Having climbed the many steps to Theatre Upstairs, the audience enters the theatre to discover we have in fact descended into the murky depths inhabited by the soul of Legion and his three demonic companions.
Played by the author of Venom So Sweet, Roger Gregg, and named after his biblical antecedent (Mark 5:9), Legion is a wild-eyed, bearded conman-preacher, plying his trade among the frontiersmen and “savages” on the American West in the 19th century. As we enter, he is suspended in chains from the wooden supports in a hellish mineshaft. The smoky atmosphere and the ethereal vocal harmonies of his companions draw us down into this claustrophobic netherworld.
Legion tells his story, that of an exploitative and immoral chancer who uses the worst instincts of humankind for his own gain. Early on he reveals that the essence of his successful manipulation of individuals, or even of whole towns, is to figure out what it is people believe in and fear, and then preach it back to them. In this century one feels he would have a decent shot at obtaining the Republican Presidential nomination.
Venom So Sweet is a moral tale, and as Legion falls from one scurrilous adventure to the next we wonder if this journey is towards redemption or dire consequence. Redemption seems possible when this broken man happens upon an interlude of peace and happiness which comes from an unlikely source. However, given where he was when we came in, we might well fear that the worst is nigh.
Legion tells his tale against a backdrop of music and movement provided by his companions: Serpent Demon (Alicky Hess), Jezebel Demon (Juliette Crosbie) and Sorceress Demon (Madi O’Carroll). Crosbie’s menacing keyboards and Hess’s serpentine dance movement frame the action, which is also punctuated by Legions outbursts from his saxophone & slide guitar, and O’Carrol’s skeetering violin lines. (You can hear Juliet Crosbie discuss her role at greater length in the video below.)
Speaking to me after the preview performance I attended, Roger Gregg describes the origins of the show, and the process of building the production with the cast from Little Shadow Theatre Company and director James O’Connor.
“I wrote a little twenty minute prototype of [the show], which was in the Scene + Heard festival last year”, Gregg explains, “and the response was really good. And because the response was really good it was like, well okay, let’s develop it into an hour long show. And one of the girls who was involved with Theatre Upstairs said, oh it should go into Theatre Upstairs in the autumn – it would make a great Halloween type show, cos it’s dark. It depicts the darker side of humankind.”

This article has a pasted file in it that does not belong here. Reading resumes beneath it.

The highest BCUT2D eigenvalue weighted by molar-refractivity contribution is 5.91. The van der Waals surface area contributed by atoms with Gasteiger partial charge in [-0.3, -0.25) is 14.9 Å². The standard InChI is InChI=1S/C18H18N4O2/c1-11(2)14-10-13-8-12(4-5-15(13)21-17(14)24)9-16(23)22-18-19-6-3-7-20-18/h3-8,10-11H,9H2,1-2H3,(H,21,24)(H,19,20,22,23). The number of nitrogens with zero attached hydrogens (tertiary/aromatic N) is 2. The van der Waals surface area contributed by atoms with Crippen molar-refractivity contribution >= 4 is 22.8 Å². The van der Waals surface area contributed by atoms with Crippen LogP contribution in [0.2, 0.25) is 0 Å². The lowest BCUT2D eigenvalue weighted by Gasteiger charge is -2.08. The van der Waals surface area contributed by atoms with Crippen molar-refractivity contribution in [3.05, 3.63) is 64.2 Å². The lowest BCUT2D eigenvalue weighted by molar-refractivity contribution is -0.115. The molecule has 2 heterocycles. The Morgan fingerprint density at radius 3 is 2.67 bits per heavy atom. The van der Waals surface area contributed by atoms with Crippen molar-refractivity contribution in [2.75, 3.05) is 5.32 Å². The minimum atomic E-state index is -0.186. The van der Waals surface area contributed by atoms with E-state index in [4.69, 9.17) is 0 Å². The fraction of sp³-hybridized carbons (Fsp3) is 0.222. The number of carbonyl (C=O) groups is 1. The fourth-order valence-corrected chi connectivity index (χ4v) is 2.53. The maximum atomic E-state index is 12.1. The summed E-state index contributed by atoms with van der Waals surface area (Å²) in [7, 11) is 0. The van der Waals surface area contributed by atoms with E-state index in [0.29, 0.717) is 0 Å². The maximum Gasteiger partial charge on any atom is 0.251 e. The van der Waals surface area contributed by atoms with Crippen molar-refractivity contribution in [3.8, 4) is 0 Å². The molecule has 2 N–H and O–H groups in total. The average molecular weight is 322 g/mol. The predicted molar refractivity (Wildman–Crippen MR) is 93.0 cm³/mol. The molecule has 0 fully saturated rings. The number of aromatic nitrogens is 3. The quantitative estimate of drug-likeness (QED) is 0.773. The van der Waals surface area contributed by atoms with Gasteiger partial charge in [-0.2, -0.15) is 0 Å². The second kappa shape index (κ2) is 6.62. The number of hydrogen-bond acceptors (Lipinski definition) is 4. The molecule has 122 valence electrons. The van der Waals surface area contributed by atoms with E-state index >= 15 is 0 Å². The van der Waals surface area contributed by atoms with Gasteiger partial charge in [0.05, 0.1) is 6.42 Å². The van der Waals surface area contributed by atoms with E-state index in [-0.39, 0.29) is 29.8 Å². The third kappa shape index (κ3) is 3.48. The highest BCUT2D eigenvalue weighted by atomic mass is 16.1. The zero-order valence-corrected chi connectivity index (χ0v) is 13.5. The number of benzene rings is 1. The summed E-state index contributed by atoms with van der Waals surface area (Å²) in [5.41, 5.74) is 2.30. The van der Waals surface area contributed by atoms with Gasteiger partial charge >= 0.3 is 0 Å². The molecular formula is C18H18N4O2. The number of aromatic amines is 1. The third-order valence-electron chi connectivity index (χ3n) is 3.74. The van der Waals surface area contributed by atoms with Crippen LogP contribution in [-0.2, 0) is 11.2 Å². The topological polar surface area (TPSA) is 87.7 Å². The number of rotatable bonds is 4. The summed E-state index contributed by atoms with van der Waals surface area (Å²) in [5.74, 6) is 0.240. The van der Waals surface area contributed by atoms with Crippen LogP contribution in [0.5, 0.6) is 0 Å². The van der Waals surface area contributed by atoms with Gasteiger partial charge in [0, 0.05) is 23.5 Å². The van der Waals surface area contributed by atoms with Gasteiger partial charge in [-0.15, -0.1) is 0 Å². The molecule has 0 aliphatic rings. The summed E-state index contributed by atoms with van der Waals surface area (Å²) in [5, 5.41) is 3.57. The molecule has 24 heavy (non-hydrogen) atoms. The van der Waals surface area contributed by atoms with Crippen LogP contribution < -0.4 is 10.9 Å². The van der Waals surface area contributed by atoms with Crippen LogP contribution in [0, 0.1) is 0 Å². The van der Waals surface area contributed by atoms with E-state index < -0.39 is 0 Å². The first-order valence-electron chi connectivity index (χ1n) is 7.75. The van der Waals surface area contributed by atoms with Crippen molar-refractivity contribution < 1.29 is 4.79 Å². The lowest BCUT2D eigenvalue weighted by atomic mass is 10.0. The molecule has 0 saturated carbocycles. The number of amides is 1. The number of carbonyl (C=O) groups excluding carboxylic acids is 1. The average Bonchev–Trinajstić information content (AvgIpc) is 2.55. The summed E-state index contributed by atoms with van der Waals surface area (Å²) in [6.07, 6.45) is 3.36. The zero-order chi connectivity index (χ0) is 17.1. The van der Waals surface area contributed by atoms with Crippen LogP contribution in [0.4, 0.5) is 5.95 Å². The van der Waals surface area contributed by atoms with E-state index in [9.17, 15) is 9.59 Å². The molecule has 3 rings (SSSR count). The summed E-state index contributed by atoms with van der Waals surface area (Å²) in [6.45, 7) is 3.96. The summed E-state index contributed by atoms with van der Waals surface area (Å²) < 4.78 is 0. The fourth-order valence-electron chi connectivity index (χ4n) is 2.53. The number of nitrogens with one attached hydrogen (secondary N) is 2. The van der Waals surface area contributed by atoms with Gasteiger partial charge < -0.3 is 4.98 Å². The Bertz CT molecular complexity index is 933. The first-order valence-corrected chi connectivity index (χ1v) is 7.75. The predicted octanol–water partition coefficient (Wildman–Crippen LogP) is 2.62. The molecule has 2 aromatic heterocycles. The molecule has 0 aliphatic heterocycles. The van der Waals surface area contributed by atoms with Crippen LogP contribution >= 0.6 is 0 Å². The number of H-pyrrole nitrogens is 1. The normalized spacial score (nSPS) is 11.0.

The production feels like a collaborative ensemble, and Gregg confirms the importance of this.
“The script was all there, and the sound cues were there and then the way that I usually work is that I know all the people that are going to be involved in it. Originally I thought I was going to have three virtuoso musicians, who would play loads of different instruments. Then when that wasn’t possible, I thought well I’ll go with Alicky Hess, because it would be nice to put movement in it. Then the snake becomes this dancing sequence, because that’s what she does, so we’ve gotta feature that skill in her performance.”
Although Gregg had written the songs before rehearsal, he explains that Juliette Crosbie on keyboards and Madi O’Carroll on violin were given plenty of space to improvise and enhance the basic music. He gives the example of the dance hall song, sung by Crosbie and featuring O’Carroll’s violin.
“I’d say, well okay there’s an instrumental break here and you’re going to play something amazing on the fiddle there and then Madi works out something amazing, so it’s her solo line over it and it may vary every night. And then for the end bit I did kind of American Minimalism – we call it the Philip Glass music, it’s just arpeggios in a four chord pattern which goes up and down and I said ‘There’s no real arrangement here, Juliette, it’s just these chords and whenever I do an aside, you kind of vamp on it and when it goes back to the action you go back to the chords.’ So all the embellishments over the basic chord structure are Juliette’s.”
Venom So Sweet is entertaining, engaging and finely told yarn well worth an hour of your time. It runs from October 25th until November 5th in Theatre Upstairs on Eden Quay in Dublin (see map below). The show starts at 7pm, with matinees at 1pm on Wednesday and Saturday. You can book online here.
(Public service warning: there is strobe lighting used at some points during the production!)
Juliet talks about the music and her character in Venom So Sweet
Video from Little Shadow Theatre Company’s Facebook page. © Little Shadow Theater Co.